Most people who decide to move can do so without a second thought. For some people, child custody orders might mean that making the decision to move comes with the need to make sure the move is legal. In Michigan, there are some instances in which changing a child's residence might require that you go back to court if you have a court order for child custody.
When can't a parent move a child's residence?
There are two specific cases in which a parent wouldn't be able to change a child's residence unless they take the time to get a court order. One of these is if the child custody order requires approval before the child is moved more than 100 miles from the current residence that is listed on the order. The second is if the child custody order prohibits a move out of the state without prior court approval.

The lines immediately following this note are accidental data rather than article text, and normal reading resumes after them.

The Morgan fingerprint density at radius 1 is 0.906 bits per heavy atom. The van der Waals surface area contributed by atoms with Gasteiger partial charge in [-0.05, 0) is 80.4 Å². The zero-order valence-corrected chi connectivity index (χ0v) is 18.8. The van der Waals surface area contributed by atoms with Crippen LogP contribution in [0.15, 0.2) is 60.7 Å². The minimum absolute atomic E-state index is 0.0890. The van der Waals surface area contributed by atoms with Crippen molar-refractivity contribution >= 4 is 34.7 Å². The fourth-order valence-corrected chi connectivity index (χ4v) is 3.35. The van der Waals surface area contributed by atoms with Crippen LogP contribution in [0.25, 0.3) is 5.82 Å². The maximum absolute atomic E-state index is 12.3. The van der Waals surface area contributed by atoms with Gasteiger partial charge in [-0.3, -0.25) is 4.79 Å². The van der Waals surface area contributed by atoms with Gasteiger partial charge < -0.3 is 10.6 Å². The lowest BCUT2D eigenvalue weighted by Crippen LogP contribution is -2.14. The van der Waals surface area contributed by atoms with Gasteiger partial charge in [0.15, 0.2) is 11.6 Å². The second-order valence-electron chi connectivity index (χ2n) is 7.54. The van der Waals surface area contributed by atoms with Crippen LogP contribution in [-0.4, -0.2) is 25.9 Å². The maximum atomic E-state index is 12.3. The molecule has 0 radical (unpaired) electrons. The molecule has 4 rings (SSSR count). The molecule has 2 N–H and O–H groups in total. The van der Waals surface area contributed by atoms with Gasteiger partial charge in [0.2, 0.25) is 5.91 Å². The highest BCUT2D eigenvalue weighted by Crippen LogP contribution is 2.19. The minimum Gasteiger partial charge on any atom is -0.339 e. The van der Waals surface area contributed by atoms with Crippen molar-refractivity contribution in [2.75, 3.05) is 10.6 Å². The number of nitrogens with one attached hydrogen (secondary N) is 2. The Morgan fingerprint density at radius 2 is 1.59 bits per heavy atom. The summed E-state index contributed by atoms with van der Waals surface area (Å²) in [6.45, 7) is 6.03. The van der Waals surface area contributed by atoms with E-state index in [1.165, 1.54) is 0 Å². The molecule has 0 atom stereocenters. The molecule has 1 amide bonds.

What happens if a parent doesn't agree with the move?
If one parent wants to change the child's residence but the other parent doesn't agree, a motion regarding the move must be filed with the court. This motion starts a process that can involve an investigation by the friend of the court, a hearing in front of the judge, and a decision by the judge.
What is considered if the judge has to decide the case?
If the judge has to decide if the move should be allowed, the judge will consider the reason for the move, how a parenting time schedule would be affected, and how finances would be affected. If a parent is trying to move only to stop the other parent from being able to see the child, the court will likely deny the motion to change the child's residence.
If you are facing a case regarding a change of residence, you should ensure you know your rights. You should also understand your options for handling the matter before you make any decisions.
Source: Michigan Supreme Court, "Michigan Custody Guideline," accessed July 01, 2016